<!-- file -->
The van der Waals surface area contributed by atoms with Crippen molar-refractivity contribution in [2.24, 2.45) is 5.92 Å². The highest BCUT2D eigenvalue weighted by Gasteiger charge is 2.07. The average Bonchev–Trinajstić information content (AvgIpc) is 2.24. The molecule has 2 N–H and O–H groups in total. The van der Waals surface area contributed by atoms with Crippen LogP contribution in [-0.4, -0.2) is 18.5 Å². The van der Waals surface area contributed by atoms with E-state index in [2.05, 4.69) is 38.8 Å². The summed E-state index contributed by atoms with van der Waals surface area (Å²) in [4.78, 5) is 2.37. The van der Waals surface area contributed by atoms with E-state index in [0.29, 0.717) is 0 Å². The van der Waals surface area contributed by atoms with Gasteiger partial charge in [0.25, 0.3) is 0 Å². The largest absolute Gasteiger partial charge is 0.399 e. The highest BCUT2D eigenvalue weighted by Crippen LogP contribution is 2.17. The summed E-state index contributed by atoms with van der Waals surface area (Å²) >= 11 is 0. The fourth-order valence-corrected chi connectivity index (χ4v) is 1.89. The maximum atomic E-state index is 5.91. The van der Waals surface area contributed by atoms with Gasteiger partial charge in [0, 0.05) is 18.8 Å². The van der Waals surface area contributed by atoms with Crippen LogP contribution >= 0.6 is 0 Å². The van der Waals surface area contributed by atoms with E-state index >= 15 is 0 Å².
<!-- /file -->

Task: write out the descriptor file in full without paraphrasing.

The van der Waals surface area contributed by atoms with Crippen molar-refractivity contribution in [2.24, 2.45) is 5.92 Å². The highest BCUT2D eigenvalue weighted by Gasteiger charge is 2.07. The average Bonchev–Trinajstić information content (AvgIpc) is 2.24. The molecule has 2 N–H and O–H groups in total. The van der Waals surface area contributed by atoms with Crippen LogP contribution in [-0.4, -0.2) is 18.5 Å². The van der Waals surface area contributed by atoms with E-state index in [2.05, 4.69) is 38.8 Å². The summed E-state index contributed by atoms with van der Waals surface area (Å²) in [4.78, 5) is 2.37. The van der Waals surface area contributed by atoms with E-state index in [0.29, 0.717) is 0 Å². The van der Waals surface area contributed by atoms with Gasteiger partial charge in [0.25, 0.3) is 0 Å². The largest absolute Gasteiger partial charge is 0.399 e. The highest BCUT2D eigenvalue weighted by Crippen LogP contribution is 2.17. The summed E-state index contributed by atoms with van der Waals surface area (Å²) >= 11 is 0. The fourth-order valence-corrected chi connectivity index (χ4v) is 1.89. The maximum atomic E-state index is 5.91. The van der Waals surface area contributed by atoms with Gasteiger partial charge in [0, 0.05) is 18.8 Å². The van der Waals surface area contributed by atoms with Crippen LogP contribution >= 0.6 is 0 Å². The van der Waals surface area contributed by atoms with E-state index >= 15 is 0 Å².